Presiding over his final Democratic National Convention Wednesday night in Philadelphia, President Barack Obama delivered a passionate defense of the ideals which fueled his own campaign and presidency: equality, diversity, hope, and change. Obama was greeted by rapturous applause and shouts of “We love you” as he took the stage to remark upon his own legacy as a Democratic President and offer his endorsement of Hillary Clinton. And while he acknowledged that Clinton has faced her share of fair criticism over the course of her 40-plus years in the public eye, he reiterated that against Donald Trump, she was singularly qualified and the nation’s best hope for a stable, prosperous, and peaceful society.
“She’s been there for us — even if we haven’t always noticed — and if you’re serious about our democracy, you can’t afford to stay home just because she might not align with you on every issue,” he said.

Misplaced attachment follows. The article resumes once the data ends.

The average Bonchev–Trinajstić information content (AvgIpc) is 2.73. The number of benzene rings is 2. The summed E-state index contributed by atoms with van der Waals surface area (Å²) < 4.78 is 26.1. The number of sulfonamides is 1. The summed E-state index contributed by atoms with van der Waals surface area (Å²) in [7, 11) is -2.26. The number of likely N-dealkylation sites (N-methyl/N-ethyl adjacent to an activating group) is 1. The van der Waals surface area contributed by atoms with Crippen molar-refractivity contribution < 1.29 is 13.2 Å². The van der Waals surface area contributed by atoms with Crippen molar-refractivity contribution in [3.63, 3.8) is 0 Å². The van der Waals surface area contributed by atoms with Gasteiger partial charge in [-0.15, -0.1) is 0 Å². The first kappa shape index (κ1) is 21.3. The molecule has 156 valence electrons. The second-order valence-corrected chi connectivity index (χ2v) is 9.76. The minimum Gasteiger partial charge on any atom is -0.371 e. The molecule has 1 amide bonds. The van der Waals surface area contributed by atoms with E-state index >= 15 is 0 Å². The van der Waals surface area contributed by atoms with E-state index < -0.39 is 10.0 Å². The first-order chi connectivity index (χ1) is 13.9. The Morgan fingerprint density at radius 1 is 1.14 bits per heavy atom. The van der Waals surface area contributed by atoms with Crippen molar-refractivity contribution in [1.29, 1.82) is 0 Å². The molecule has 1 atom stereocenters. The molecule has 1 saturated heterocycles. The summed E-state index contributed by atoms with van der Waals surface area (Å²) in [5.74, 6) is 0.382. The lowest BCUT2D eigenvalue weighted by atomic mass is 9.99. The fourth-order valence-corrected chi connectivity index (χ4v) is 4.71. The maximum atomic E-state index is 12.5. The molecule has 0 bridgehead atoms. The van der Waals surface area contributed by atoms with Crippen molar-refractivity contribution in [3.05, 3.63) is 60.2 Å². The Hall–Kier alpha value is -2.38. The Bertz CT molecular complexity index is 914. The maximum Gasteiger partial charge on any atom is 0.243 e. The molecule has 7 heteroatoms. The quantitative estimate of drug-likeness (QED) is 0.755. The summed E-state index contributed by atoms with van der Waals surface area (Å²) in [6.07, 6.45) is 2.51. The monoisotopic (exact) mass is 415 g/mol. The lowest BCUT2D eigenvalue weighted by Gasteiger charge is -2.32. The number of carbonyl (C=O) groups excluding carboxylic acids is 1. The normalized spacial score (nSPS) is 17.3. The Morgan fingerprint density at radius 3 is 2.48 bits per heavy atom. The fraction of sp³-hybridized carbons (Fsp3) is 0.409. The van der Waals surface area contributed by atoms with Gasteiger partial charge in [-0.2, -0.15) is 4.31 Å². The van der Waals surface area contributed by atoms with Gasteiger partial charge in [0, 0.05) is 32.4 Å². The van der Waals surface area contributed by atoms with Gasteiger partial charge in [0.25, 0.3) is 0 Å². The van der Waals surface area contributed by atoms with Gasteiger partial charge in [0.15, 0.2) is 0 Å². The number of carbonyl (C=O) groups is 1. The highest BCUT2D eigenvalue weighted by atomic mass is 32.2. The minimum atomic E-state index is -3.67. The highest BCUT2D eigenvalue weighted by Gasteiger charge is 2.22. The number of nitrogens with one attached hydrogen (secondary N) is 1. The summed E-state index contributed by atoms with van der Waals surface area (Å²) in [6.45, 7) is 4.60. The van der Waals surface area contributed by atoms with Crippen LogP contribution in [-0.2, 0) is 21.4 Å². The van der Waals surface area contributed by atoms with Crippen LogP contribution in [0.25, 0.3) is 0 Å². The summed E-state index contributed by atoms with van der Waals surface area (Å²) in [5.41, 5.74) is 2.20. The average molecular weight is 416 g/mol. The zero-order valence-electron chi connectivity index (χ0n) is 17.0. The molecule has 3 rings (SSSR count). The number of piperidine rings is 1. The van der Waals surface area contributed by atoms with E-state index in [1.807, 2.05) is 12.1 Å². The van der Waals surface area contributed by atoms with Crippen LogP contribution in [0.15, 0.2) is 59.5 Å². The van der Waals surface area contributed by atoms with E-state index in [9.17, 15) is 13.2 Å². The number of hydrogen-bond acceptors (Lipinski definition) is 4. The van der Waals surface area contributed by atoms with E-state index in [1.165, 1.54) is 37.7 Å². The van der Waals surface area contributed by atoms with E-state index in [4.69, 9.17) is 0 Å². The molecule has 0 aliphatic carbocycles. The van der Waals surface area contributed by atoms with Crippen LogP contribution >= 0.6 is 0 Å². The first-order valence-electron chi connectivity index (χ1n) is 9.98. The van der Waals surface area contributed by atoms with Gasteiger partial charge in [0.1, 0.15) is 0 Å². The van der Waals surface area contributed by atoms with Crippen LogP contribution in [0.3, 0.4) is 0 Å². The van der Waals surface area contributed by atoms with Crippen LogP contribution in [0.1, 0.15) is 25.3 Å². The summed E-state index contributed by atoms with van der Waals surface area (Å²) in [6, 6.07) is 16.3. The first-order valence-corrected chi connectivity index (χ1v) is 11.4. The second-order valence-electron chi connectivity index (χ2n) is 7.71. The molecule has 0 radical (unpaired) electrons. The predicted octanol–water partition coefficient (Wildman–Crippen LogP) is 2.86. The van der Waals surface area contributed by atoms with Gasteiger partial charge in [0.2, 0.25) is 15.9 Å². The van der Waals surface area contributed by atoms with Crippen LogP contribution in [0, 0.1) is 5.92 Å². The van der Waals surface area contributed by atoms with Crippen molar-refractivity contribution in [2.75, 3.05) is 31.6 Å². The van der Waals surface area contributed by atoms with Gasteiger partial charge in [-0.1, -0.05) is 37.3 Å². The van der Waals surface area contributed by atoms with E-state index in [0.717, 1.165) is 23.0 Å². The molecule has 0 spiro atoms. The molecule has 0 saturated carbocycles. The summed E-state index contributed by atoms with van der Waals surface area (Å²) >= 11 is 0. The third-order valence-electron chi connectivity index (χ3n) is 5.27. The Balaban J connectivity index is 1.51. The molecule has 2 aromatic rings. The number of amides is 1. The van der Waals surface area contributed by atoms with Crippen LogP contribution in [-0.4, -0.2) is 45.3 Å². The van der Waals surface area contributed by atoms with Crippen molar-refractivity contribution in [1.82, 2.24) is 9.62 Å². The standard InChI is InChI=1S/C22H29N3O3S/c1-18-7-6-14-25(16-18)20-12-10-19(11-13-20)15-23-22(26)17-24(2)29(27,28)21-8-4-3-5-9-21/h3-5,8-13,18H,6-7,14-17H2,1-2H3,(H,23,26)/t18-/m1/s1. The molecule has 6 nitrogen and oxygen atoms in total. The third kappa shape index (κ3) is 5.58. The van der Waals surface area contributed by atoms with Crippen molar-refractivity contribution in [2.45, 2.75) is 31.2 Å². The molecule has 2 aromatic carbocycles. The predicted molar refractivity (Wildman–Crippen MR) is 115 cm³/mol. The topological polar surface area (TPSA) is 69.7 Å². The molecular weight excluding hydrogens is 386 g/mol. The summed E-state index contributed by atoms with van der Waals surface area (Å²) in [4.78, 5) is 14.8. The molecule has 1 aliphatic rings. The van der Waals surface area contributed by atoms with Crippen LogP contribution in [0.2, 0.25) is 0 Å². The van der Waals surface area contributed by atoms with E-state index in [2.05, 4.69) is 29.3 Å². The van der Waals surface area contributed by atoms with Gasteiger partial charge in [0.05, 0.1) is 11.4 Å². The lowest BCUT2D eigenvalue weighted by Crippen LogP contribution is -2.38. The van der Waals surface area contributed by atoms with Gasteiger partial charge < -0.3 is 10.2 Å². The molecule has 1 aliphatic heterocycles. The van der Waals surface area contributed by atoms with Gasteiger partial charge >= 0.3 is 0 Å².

The President also wielded the speech, broadcast to some 25 million viewers across the country, as a tool to discredit Trump, saying he posed a threat to the nation’s values.
“That’s why anyone who threatens our values, whether fascists or communists or jihadists or homegrown demagogues, will always fail in the end,” he said.
Obama’s speech followed that of Clinton’s running mate, Virginia Sen. Tim Kaine, who spoke to the crowd in both Spanish and English about Hillary’s ability to increase opportunity for all Americans, as well as speeches by Vice President Joe Biden, Michael Bloomberg, and Leon Panetta. It was the President, however, who brought the room to tears with his goodbye speech, urging the nation like he did in his first convention speech in 2008 to reject cynicism, reject fear, and optimistically elect Hillary Clinton to be the next president.
Watch President Barack Obama’s full speech to the DNC:
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